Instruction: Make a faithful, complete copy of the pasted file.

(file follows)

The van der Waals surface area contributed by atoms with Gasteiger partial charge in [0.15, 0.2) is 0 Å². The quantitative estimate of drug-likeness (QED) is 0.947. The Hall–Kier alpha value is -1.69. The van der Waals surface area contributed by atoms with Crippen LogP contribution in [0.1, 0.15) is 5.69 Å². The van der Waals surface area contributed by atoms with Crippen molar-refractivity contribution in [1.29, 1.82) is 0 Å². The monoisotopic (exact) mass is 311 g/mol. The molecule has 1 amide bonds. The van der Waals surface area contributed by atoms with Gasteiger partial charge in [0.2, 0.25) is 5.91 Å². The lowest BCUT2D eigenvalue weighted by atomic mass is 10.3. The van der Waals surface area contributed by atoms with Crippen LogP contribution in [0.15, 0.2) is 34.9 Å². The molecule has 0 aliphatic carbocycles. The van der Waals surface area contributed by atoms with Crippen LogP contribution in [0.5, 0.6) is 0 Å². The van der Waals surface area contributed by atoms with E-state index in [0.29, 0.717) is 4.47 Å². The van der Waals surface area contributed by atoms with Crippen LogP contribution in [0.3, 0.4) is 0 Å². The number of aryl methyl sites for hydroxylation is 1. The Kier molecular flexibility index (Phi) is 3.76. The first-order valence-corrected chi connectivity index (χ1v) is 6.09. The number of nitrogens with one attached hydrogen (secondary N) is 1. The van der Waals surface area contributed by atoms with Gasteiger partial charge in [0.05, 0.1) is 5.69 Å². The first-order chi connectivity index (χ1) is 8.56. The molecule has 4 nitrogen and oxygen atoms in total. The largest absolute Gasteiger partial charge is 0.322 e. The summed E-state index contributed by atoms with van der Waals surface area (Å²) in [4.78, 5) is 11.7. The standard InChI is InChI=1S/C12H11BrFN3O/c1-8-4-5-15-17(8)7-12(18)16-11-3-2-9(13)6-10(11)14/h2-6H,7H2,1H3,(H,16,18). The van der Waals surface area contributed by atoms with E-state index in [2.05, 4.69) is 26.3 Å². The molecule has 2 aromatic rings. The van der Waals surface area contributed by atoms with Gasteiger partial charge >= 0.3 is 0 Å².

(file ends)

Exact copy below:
The van der Waals surface area contributed by atoms with Gasteiger partial charge in [0.15, 0.2) is 0 Å². The quantitative estimate of drug-likeness (QED) is 0.947. The Hall–Kier alpha value is -1.69. The van der Waals surface area contributed by atoms with Crippen LogP contribution in [0.1, 0.15) is 5.69 Å². The van der Waals surface area contributed by atoms with Crippen molar-refractivity contribution in [1.29, 1.82) is 0 Å². The monoisotopic (exact) mass is 311 g/mol. The molecule has 1 amide bonds. The van der Waals surface area contributed by atoms with Gasteiger partial charge in [0.2, 0.25) is 5.91 Å². The lowest BCUT2D eigenvalue weighted by atomic mass is 10.3. The van der Waals surface area contributed by atoms with Crippen LogP contribution in [0.15, 0.2) is 34.9 Å². The molecule has 0 aliphatic carbocycles. The van der Waals surface area contributed by atoms with Crippen LogP contribution in [0.5, 0.6) is 0 Å². The van der Waals surface area contributed by atoms with E-state index in [0.29, 0.717) is 4.47 Å². The van der Waals surface area contributed by atoms with Crippen LogP contribution in [0.3, 0.4) is 0 Å². The number of aryl methyl sites for hydroxylation is 1. The Kier molecular flexibility index (Phi) is 3.76. The first-order valence-corrected chi connectivity index (χ1v) is 6.09. The number of nitrogens with one attached hydrogen (secondary N) is 1. The van der Waals surface area contributed by atoms with Gasteiger partial charge in [0.05, 0.1) is 5.69 Å². The first-order chi connectivity index (χ1) is 8.56. The molecule has 4 nitrogen and oxygen atoms in total. The largest absolute Gasteiger partial charge is 0.322 e. The summed E-state index contributed by atoms with van der Waals surface area (Å²) in [4.78, 5) is 11.7. The standard InChI is InChI=1S/C12H11BrFN3O/c1-8-4-5-15-17(8)7-12(18)16-11-3-2-9(13)6-10(11)14/h2-6H,7H2,1H3,(H,16,18). The van der Waals surface area contributed by atoms with E-state index in [2.05, 4.69) is 26.3 Å². The molecule has 2 aromatic rings. The van der Waals surface area contributed by atoms with Gasteiger partial charge >= 0.3 is 0 Å².